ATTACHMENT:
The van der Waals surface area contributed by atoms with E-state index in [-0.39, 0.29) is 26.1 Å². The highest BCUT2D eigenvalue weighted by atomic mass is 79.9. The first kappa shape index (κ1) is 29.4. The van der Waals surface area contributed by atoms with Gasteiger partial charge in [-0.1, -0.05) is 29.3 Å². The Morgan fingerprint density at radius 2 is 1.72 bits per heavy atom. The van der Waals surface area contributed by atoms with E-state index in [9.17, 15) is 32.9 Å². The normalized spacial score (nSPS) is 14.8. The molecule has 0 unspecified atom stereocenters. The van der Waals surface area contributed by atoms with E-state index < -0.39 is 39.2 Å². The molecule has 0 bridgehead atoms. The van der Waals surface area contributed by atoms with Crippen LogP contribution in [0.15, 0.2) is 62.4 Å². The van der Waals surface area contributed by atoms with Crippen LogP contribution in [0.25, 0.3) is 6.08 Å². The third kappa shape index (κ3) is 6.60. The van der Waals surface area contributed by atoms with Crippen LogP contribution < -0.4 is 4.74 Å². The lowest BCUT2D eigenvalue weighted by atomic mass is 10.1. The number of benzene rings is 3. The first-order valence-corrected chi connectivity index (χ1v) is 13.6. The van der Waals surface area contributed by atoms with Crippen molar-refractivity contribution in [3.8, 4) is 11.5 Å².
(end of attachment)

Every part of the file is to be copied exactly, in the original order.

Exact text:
The van der Waals surface area contributed by atoms with E-state index in [-0.39, 0.29) is 26.1 Å². The highest BCUT2D eigenvalue weighted by atomic mass is 79.9. The first kappa shape index (κ1) is 29.4. The van der Waals surface area contributed by atoms with Gasteiger partial charge in [-0.1, -0.05) is 29.3 Å². The Morgan fingerprint density at radius 2 is 1.72 bits per heavy atom. The van der Waals surface area contributed by atoms with E-state index in [9.17, 15) is 32.9 Å². The normalized spacial score (nSPS) is 14.8. The molecule has 0 unspecified atom stereocenters. The van der Waals surface area contributed by atoms with E-state index < -0.39 is 39.2 Å². The molecule has 0 bridgehead atoms. The van der Waals surface area contributed by atoms with Crippen LogP contribution in [0.15, 0.2) is 62.4 Å². The van der Waals surface area contributed by atoms with Crippen LogP contribution in [0.25, 0.3) is 6.08 Å². The third kappa shape index (κ3) is 6.60. The van der Waals surface area contributed by atoms with Crippen LogP contribution < -0.4 is 4.74 Å². The lowest BCUT2D eigenvalue weighted by atomic mass is 10.1. The number of benzene rings is 3. The first-order valence-corrected chi connectivity index (χ1v) is 13.6. The van der Waals surface area contributed by atoms with Crippen molar-refractivity contribution in [3.8, 4) is 11.5 Å².